Coming and going are my thoughts these days as they weave their way into the recesses of my mind. As usual, in order to understand them, I write.
I’m doing pretty good, until I’m not. The thought kept spinning round as I looked around. The question someone had asked me kept ruminating within.
“Do you recycle?” The question came from a friend whom I deeply respect. In the past, I always joked about this topic as the truth was, I did not. Now, as I ponder, I begin to wonder how the consequences of my actions have impacted others round the world.
Laughing it off came more in the form of a shrug, which meant we live in the country. There is one large dumpster down the road for the neighborhood. There is no stream lined blue roll out container into which we may conveniently toss the items that are recyclable. There is no form of pick up in that regard, and it’s always been a puzzle to me as to how people do it who live in areas without this convenience.
“Do you?” I asked my friend tentatively who was also a country dweller.
“I didn’t used to until I spent some time in the city with my grandkids. The way they respected the environment convicted me. I’m surprised how little waste we actually have once I began to sort it all out.”
This is the discussion that has been simmering on the back burner so to speak, and I am convicted. Let me further explain. It’s not that there hasn’t been an awareness of the importance of this, but the inconvenience of the task seemed to overwhelm me each time I wondered about how to go about it. After all, what’s one more glass jar, one more tin can, one more plastic carton of milk in the garbage?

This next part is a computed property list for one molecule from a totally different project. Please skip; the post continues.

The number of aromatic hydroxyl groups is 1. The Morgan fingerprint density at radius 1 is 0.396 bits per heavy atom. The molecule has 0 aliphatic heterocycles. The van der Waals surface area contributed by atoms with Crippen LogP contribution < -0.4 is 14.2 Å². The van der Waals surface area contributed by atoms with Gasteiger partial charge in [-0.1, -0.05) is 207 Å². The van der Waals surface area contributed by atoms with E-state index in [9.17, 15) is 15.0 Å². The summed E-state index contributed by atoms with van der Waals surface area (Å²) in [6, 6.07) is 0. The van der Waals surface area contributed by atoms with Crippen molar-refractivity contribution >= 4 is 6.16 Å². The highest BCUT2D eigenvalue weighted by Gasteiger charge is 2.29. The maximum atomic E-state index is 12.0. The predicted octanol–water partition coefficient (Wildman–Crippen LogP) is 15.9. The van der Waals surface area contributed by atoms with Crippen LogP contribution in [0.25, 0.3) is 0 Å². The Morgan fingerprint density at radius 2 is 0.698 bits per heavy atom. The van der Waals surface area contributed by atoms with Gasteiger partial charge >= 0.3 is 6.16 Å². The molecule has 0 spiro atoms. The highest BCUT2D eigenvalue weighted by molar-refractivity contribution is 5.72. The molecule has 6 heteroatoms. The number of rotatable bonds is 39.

Certainly, what I contribute isn’t doing that much damage, and if I’m not mistaken, I thought they incinerated all of our garbage in the area where I live in order to utilize it as fuel! But the truth was I didn’t really know where it all ended up except in the dumpster.
I have been a fervent up-cycler, if you will, for many a year. We donate anything of remote value to be used somewhere in the world or by someone. It’s not as though I was totally remiss. I keep our clothing purchases to a minimum, and the food we buy isn’t exactly wasteful but rather more conservative as standards go. I could justify much of what I did, yet the prodding continued.
The plastic jugs are plentiful. Perhaps, I thought, buying my things in cartons like mom did years back might be a little more respectful of the environment. And how many bags have I purchased so I can carry my groceries out of the store instead of using plastic bags, only to forget they were there!
The truth is I am wasteful in areas where others are not. I can improve. By becoming more aware of the areas where all creation groans, I can reduce the abuse of this beautiful earth upon which we live.
How to be a better steward is worthy of thought. Living in a throw away culture is extremely convenient for me, but because I was only thinking of me, I might be the one doing damage to generations down the road so ro speak.
This side of the veil is not my home. I do not intend to permanently camp out here, yet while here, I need to care for that which has been entrusted to me.
Forgive me Lord, for my sins of omission. Make me more aware of not only the role You want me to play, but the example you want me to set as my choices impact so many more than I will ever know.
Leviticus 25:23-24 brings it home. “…For you are strangers and sojourners with me. And in all the country you possess, you shall allow a redemption of the land.” Amen.
Kathleen Kjolhaug lives on the family homestead outside of Clearbrook with her husband Pete. She enjoys writing about family life and brings humor into the sacred moments of everyday living.
Theology in the Trenches appears in several local newspapers throughout Minnesota. Kathleen can be reached by e-mail at email@example.com